WASHINGTON -- Energy companies overcharged California by $1.8 billion during the state's power crisis, a federal regulatory judge said Thursday. The amount is far short of what the state is seeking.
Bruce Birchman, an administrative law judge at the Federal Energy Regulatory Commission, also found that the companies still have $3 billion in unpaid bills for power delivered to California, meaning it is unlikely the state will see any refunds if FERC adopts the judge's recommendations.
California is seeking $8.9 billion in refunds for 2000 and 2001, when power prices soared and the state faced energy shortages and rolling blackouts.
Gov. Gray Davis said Birchman was limited in how much he could award the California parties "because FERC rigged the rules."
Davis said FERC would not allow Birchman even to consider $3.4 billion in claims from the California Department of Water Resources.
"These folks are not on our side, my friends," Davis said. "They are the referees in this game and they keep calling California out."
'Do the right thing'
Davis called on President Bush to ask his two appointees to FERC "to do the right thing."
Mark Stultz, spokesman for the Washington-based organization that represents power generators, said that despite Davis' disappointment, "There are no winners and losers in this power crisis."
Stultz, of the Electric Power Supply Association, said the accounting for individual companies is not clear in Birchman's decision.
But the judge said generally that the bulk of the overcharges came from the largest power generators and sellers of wholesale electricity in California, including Enron Corp., Duke Energy, Dynegy, Mirant, Reliant Energy and the Williams Cos.
They also are owed the most money, Birchman said in his 239-page ruling.
Barry Goode, Davis' legal adviser, said the $1.2 billion still owed the energy companies would not come from the state treasury. Instead, the Power Exchange, the defunct day-ahead electricity market, and Pacific Gas and Electric Co. -- both of which declared bankruptcy in 2001 -- have set aside large sums of money for unpaid power bills, Goode said.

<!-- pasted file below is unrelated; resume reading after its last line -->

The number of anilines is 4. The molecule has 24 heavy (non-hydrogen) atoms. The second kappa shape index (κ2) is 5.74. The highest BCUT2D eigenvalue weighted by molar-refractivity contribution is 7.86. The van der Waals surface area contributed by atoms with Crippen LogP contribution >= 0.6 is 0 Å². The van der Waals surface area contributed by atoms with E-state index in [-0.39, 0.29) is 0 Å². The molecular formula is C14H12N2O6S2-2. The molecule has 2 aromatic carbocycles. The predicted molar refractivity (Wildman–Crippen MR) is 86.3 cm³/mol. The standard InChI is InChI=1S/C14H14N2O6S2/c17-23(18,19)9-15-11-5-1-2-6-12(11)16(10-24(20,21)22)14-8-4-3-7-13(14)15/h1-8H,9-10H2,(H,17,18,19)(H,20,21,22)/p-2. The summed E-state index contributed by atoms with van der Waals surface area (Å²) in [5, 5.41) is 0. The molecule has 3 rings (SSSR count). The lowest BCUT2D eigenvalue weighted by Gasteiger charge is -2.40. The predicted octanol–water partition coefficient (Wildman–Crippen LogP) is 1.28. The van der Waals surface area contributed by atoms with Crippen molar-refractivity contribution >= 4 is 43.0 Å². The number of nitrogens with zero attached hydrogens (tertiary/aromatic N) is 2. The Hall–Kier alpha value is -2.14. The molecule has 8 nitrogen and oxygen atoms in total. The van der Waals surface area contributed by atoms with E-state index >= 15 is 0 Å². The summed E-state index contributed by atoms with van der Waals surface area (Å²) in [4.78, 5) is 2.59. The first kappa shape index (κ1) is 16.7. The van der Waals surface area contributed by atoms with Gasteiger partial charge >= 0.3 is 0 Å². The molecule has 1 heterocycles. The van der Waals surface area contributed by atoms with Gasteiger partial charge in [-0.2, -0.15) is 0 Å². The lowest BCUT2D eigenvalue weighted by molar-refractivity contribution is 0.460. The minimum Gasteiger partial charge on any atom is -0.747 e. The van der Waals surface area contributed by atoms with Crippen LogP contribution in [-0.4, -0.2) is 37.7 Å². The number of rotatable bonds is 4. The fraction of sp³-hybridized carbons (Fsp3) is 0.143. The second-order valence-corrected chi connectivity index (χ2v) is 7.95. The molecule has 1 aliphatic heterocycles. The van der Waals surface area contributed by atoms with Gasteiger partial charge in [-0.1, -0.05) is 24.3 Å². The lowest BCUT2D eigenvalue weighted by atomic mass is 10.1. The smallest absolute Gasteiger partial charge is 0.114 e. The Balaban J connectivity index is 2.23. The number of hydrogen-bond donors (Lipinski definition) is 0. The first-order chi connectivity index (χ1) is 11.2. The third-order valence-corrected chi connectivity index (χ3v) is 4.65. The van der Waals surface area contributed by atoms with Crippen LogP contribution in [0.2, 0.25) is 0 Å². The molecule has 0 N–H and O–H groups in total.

The initial decision in the California refund case comes amid mounting findings by federal and state investigators that energy producers and traders manipulated the vast California market during the state's ill-fated experiment with electricity deregulation.
Birchman's findings, based on complex formulas, cover power transactions from October 2000 to June 2001. They do not take into account evidence of manipulation.
California is gathering evidence of price gouging, which it must submit to FERC by Feb. 28.
FERC may take into account California's submission and evidence from other investigations when it votes on Birchman's recommendations. FERC Chairman Pat Wood has said he hopes to wrap up the California case in the spring.
FERC also continues to investigate the soaring power prices of two years ago, as well as the rise in natural gas prices since gas fuels many electricity-generation plants.
The commission regulates wholesale electricity markets and interstate natural gas pipelines. Under a 1934 law, it is required to ensure prices are just and reasonable.
California is seeking to renegotiate long-term power contracts signed during the energy crisis.
A FERC report in August found evidence of price manipulation and deceit by Enron as the energy trader aggressively sought ways to profit from California's volatile power markets. In 2000 and 2001, the company had accumulated profits from Western electricity trades "in the neighborhood of $1.8 billion," the report said.
It's unclear, the report said, how much of that was related to price manipulation through deceit and misinformation or through marketing and trading schemes.
A follow-up report is expected in February.
During the height of the power crisis in early 2001, the average daily cost of wholesale power in California topped $300 per megawatt hour, 10 times the normal of previous years. At times, wholesale prices spiked to as much as $3,800 per megawatt hour.
California paid $27 billion for electricity in 2000, the worst year in its power crisis. The 2000 bill was nearly four times as much as power cost in 1999.
AP writer Jennifer Coleman contributed to this report.
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